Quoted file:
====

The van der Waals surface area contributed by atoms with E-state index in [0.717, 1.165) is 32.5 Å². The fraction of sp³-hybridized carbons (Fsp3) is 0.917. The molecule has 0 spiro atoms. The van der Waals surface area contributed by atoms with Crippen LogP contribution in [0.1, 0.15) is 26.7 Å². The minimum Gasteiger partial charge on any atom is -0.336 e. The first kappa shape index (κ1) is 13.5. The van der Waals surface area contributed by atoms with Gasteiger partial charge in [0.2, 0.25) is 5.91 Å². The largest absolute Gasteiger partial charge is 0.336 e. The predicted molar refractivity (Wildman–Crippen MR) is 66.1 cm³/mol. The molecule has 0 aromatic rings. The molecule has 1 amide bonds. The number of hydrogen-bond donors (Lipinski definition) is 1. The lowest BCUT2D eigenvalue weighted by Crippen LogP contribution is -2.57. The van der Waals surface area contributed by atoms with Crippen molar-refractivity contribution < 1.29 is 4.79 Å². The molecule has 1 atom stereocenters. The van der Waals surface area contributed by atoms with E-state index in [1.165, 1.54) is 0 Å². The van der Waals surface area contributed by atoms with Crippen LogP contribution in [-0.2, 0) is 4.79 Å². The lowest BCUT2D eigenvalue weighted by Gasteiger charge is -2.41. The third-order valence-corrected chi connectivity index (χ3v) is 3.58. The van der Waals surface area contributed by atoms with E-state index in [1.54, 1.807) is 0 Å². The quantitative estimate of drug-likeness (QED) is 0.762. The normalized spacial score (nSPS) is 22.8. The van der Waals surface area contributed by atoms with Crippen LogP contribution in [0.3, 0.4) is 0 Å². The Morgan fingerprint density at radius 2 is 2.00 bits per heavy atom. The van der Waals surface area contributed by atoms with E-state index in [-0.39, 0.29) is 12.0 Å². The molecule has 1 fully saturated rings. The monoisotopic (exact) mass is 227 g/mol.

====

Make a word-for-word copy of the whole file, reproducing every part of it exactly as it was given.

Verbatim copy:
The van der Waals surface area contributed by atoms with E-state index in [0.717, 1.165) is 32.5 Å². The fraction of sp³-hybridized carbons (Fsp3) is 0.917. The molecule has 0 spiro atoms. The van der Waals surface area contributed by atoms with Crippen LogP contribution in [0.1, 0.15) is 26.7 Å². The minimum Gasteiger partial charge on any atom is -0.336 e. The first kappa shape index (κ1) is 13.5. The van der Waals surface area contributed by atoms with Gasteiger partial charge in [0.2, 0.25) is 5.91 Å². The largest absolute Gasteiger partial charge is 0.336 e. The predicted molar refractivity (Wildman–Crippen MR) is 66.1 cm³/mol. The molecule has 0 aromatic rings. The molecule has 1 amide bonds. The number of hydrogen-bond donors (Lipinski definition) is 1. The lowest BCUT2D eigenvalue weighted by Crippen LogP contribution is -2.57. The van der Waals surface area contributed by atoms with Crippen molar-refractivity contribution < 1.29 is 4.79 Å². The molecule has 1 atom stereocenters. The van der Waals surface area contributed by atoms with E-state index in [1.165, 1.54) is 0 Å². The van der Waals surface area contributed by atoms with Crippen LogP contribution in [-0.2, 0) is 4.79 Å². The lowest BCUT2D eigenvalue weighted by Gasteiger charge is -2.41. The third-order valence-corrected chi connectivity index (χ3v) is 3.58. The van der Waals surface area contributed by atoms with E-state index in [1.54, 1.807) is 0 Å². The quantitative estimate of drug-likeness (QED) is 0.762. The normalized spacial score (nSPS) is 22.8. The van der Waals surface area contributed by atoms with Crippen LogP contribution in [0.3, 0.4) is 0 Å². The Morgan fingerprint density at radius 2 is 2.00 bits per heavy atom. The van der Waals surface area contributed by atoms with E-state index in [-0.39, 0.29) is 12.0 Å². The molecule has 1 fully saturated rings. The monoisotopic (exact) mass is 227 g/mol.